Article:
Ernst & Young presents final report on the cost-benefit analysis for a nationwide installation of smart meter systems.
Smart meters not only show how much electricity is being consumed, but also provide information about the time of use, and make it possible to securely transmit information about energy consumption. They thus put in place the preconditions for a more efficient use of energy and help to create transparency for consumers.
The EU's member states are basically expected to equip 80 % of all households with smart electricity meter systems by 2022, in line with rules contained in the third single market package and recommendations by the European Commission. Alternatively, member states can undertake a cost-benefit analysis and use this to launch their own strategy.
In the light of this, the Economics Ministry commissioned a study from Ernst & Young which has now concluded that the aforementioned EU scenario is not to be recommended for Germany.
State Secretary Kapferer: "The findings show that we in Germany need to design our roll-out of smart metering systems in a targeted fashion which meets the needs of our energy reforms; generalised approaches are unsuitable. We are now reviewing whether the study's recommendations can be implemented. We have set up a working group with the Federal Network Agency on the financing mechanism to clarify the possibility of building them into our system. The main principle here is to keep energy affordable for the consumer."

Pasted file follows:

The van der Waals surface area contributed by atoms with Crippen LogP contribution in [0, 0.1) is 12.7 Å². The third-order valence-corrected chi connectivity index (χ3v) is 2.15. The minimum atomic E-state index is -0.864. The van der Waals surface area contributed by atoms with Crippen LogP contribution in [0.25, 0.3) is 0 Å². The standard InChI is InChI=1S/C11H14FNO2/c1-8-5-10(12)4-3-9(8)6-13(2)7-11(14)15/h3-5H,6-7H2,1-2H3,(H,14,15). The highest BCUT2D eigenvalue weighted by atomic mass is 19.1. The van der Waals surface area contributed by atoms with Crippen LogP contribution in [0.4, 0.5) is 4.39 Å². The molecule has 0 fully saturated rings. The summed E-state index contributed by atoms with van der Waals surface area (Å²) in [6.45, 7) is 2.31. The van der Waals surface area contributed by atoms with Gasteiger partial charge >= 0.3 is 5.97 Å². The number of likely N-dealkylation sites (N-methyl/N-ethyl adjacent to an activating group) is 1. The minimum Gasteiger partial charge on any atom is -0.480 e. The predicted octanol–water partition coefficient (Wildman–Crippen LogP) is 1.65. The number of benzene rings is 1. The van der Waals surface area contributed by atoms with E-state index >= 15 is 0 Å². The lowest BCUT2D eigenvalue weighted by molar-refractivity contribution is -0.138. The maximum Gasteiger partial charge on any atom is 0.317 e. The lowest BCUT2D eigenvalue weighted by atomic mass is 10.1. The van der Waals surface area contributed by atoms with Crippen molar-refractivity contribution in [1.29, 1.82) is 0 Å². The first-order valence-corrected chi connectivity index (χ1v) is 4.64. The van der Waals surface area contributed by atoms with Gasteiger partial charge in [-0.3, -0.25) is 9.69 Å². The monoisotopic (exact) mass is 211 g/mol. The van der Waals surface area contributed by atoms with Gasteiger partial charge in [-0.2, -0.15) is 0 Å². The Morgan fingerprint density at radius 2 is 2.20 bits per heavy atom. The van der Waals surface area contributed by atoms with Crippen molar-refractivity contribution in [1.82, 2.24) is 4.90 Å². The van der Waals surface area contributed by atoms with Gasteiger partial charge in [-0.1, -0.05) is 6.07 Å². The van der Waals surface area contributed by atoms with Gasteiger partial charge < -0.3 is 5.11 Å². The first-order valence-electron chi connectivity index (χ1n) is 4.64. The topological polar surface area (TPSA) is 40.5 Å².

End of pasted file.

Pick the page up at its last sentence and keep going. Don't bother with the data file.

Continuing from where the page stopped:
The study shows that the costs of a smart metering system clearly exceed the average potential savings for final consumers with low annual consumption levels. It would therefore be disproportionate and economically unreasonable to require all consumers to install such meters.
The experts also highlight the particular efforts being made in Germany to uphold data privacy and data security. These will play a crucial role in the public acceptance of smart metering in Germany. The technical details for this are set out in the protective profiles and technical guidelines issued by the Federal Office for Information Security on behalf of the Federal Economics Ministry together with industry representatives, with a key role being played by the Federal Commissioner for Data Protection and Freedom of Information.
Business associations and consumer representatives now have an opportunity to discuss the findings of the study with the authors via the Grid Platform's Smart Meter Working Group.